At the top are two buttons, one for Tone Mapping, one for Exposure Fusion. We’ll use tone mapping for this tutorial. Next is a dropdown and you can choose Detail Enhancer or Tone Compressor. The tone compressor is fine if you want a very natural looking image but really isn’t that powerful. I prefer detail enhancer not because I want something that looks unnatural but just that is gives me much more control and the ability to fix problems that may pop up in an image.

Peter Tellone, hdr photography, high dynamic rangeThis panel is set up with the most important settings at top and they work their way down in order of importance or use.

The two most powerful controls as you work down the panel are Strength and Lighting Adjustments. In the lighting adjustments panel check the box for Lighting Effects. This again will give you more powerful choices.

Between Lighting Adjustments and Strength, these two controls will adjust the differences between brightness and shadow and the intensity of those areas. Go back and forth with both of them until you get the desired look you want, without ugly artifacts that can be a side-effect of too much or too little of each other.

I usually start with Naturaland then move the strength bar back and forth till I find what I want. But depending on the image and what I am looking for I may go up to Natural + or down to Medium, again adjusting the strength to get where I want to be.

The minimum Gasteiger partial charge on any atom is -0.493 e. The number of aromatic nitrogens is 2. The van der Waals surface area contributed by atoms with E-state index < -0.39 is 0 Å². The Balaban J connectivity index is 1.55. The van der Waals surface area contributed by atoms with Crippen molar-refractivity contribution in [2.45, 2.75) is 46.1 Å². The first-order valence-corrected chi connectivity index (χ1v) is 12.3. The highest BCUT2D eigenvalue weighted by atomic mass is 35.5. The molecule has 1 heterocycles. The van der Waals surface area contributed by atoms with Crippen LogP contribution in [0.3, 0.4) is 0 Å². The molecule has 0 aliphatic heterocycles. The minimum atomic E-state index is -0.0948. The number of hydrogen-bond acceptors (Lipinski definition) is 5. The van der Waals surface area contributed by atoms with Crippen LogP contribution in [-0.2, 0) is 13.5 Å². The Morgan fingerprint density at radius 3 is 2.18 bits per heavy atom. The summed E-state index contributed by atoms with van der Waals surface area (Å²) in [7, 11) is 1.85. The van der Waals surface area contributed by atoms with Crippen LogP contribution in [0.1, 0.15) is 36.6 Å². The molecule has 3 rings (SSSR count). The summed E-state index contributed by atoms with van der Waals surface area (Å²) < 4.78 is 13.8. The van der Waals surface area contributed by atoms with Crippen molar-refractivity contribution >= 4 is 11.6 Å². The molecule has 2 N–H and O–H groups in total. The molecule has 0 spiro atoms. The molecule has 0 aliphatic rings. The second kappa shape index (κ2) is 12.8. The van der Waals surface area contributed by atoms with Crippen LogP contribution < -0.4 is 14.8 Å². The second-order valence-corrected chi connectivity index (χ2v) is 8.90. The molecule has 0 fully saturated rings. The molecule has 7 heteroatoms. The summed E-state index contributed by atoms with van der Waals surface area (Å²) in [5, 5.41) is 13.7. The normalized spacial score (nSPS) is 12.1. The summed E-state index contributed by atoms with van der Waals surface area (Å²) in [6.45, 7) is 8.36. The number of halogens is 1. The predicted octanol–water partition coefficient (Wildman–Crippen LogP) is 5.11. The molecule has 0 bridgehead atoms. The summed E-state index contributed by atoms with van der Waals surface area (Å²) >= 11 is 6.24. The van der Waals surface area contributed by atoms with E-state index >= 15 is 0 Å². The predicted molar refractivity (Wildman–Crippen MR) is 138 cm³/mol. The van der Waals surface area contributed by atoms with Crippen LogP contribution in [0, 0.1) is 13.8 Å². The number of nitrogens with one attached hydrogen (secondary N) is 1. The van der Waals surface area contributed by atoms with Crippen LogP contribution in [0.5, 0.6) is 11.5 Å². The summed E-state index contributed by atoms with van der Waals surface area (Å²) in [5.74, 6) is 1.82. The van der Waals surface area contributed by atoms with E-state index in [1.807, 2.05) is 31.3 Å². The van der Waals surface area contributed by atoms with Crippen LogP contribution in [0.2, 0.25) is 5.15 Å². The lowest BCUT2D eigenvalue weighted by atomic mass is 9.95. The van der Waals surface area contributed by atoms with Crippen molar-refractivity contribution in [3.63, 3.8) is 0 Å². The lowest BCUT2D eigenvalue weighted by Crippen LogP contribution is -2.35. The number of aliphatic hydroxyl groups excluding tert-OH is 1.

Luminosity raises or lowers the global brightness of the image. Once you get the ratio you want of bright-to-dark this will bring it all up or down.

Micro-contrast can bring in more detail to the image by increasing contrast at edges.

I usually raise Saturation a bit because with the blend of three images at extremes can make the image look a little flat.

Peter Tellone, hdr photography, high dynamic range
A screen shot of Photomatix Pro 4.1 during the tone mapping process, showing the image preview and windows for the Adjustments palette, Presets palette and Histogram.

Moving down to the next section, these are your tone controls. White point affects bright tones, Black point affects dark tones and Gamma affects mid-tones. Gamma is the control in this section I use the most. Since again, when you blend the three images it tends to make the whole image more towards mid-tones. You’ll need to bring some contrast back to it.

The rest of the controls are for precision tuning areas of the image, like shadow or highlight areas. They are very helpful when you run into problems with an image such as ghosting or haloing.

For my sample image, I set Strength at 70, Smoothing at high, Saturation at 70 and then Gamma at -1.20 and that was about all I had to do and this is my result for a look as I saw the scene when I shot it.

If this is the look you want, go to File > Save and save the image. I prefer to save it as a 16 bit Tiff file and then I will add some finishing touches in Photoshop. But you also have to option to save as an 8 bit JPEG file.

Just remember; in the end, we are actually making a Standard Dynamic Range image by compressing a very wide dynamic range image, because that is all that is possible to currently display. But you do want it to fully cover that range and simulate as best we can what our eyes can…see.

Resources: Software: Photomatix Pro 4.1,

Peter Tellone, hdr photography, high dynamic range
Oceanside Pier Perfect Sunset

About the Author

Peter Tellone
Peter Tellone is a Freelance Photographer, Author/Writer, Teacher and Mentor in Southern California. He specializes in Fine Art Landscapes, Concert and Street Images. His current lecture,... See–A Photographer’s Vision talks about how an artist sees and the special ways that artists need to learn photography.